Starring: Marion Cotillard, Fabrizio Rongione, Catherine Salée
Director: Jean-Pierre Dardenne, Luc Dardenne
Running Time: 95 mins
Two Days, One Night (Deux jours, une nuit) is a Belgian film about a young mother who has one weekend to convince her work colleagues to help her keep her job, after discovering that they voted on Friday for a pay bonus in exchange for her being laid off.
I was amazed by how intense and engrossing a film as stripped-down as this was. It’s a very quiet film, with little in the way of a score, long sequences where nobody talks, and only real emotional drama, nothing too outlandish. However, its premise is absolutely brilliant, it has a stunning central performance by Marion Cotillard, and it’s just a heart-wrenching depiction of desperation in financial dire straits as well as the heartlessness of those who want more for themselves.
I’ll start with the most striking thing about this film, which is its very quiet and realistic atmosphere. It’s set in a working class area of Liège, but it doesn’t portray the lack of wealth in the area and the characters in a sort of gritty realistic way, rather just shows it on screen without any alterations to the sounds or the imagery, giving it a fantastically tangible and realistic aesthetic that contributes significantly to the very down-to-earth atmosphere of this film.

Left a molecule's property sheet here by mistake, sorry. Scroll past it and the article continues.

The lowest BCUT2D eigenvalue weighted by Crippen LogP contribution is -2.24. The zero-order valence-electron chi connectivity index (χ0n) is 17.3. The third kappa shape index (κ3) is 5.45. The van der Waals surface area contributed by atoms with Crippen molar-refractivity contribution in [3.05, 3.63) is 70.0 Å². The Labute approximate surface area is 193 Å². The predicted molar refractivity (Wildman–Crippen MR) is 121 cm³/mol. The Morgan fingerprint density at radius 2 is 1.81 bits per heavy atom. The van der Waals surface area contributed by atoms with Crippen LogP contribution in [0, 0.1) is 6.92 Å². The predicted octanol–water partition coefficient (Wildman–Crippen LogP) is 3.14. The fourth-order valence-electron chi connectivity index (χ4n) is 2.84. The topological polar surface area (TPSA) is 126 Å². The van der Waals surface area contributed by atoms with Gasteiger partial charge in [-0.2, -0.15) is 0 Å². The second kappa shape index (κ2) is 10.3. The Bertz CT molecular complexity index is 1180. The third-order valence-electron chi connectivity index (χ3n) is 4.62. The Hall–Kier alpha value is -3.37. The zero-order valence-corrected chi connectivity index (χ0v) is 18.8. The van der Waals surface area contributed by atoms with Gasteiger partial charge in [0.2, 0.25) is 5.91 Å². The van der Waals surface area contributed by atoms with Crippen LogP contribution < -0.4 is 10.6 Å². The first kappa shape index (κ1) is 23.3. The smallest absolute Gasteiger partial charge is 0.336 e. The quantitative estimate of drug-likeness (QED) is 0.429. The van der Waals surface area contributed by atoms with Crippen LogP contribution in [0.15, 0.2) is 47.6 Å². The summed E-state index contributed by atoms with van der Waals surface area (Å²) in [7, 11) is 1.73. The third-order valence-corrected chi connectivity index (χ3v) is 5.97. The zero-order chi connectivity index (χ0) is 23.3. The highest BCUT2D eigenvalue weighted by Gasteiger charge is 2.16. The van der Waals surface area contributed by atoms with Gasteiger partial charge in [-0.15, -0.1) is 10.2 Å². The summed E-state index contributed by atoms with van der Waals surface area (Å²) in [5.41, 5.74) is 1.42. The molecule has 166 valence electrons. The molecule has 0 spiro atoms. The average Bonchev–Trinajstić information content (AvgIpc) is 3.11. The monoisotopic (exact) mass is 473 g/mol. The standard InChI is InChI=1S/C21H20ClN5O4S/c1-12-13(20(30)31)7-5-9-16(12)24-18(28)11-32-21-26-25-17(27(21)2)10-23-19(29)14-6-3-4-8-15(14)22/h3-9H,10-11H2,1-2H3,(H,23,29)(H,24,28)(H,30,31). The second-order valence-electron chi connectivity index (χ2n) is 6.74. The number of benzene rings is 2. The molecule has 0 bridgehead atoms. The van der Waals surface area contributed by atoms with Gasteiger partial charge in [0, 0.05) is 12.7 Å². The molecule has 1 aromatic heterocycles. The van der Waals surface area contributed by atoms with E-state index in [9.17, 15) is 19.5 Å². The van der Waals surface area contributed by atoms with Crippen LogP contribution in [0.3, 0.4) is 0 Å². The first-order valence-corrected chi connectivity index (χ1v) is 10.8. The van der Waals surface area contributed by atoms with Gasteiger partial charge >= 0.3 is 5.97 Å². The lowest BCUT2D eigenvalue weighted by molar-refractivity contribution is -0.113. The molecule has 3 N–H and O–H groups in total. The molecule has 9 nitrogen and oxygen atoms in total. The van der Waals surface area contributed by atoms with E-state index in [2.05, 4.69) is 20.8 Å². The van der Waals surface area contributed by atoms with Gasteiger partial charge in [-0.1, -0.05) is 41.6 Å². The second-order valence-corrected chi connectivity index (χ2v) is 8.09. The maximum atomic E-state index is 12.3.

Also, the way that the story is crafted is ingenious. On paper, seeing a woman walking around Liège for a whole weekend going up to 16 different people to convince them of the same thing sounds pretty dull, however each time that this woman approaches a new colleague, it becomes incredibly tense to watch, because it’s totally unpredictable as to whether they’re going to give up their bonus for her, and how they’re going to be about it, which makes her pleads for their kindness all the more heart-wrenching.
That is also largely helped by the brilliant performance given by Marion Cotillard. She conveys the desperation of this woman on the brink of losing her job with such clear humanity, making her easy to relate to and sympathise with, whilst she also makes the character so genuine that you never feel a sense of pity for her, as she says on screen on numerous occasions, rather you truly want her to get the help for her own sake.
Overall, I thought that this film managed to expertly create a thrilling and massively engrossing story despite its very quiet atmosphere and slow pacing, whilst the central performance and demonstration of pure desperation was absolutely stunning, so that’s why this gets an 8.8 from me.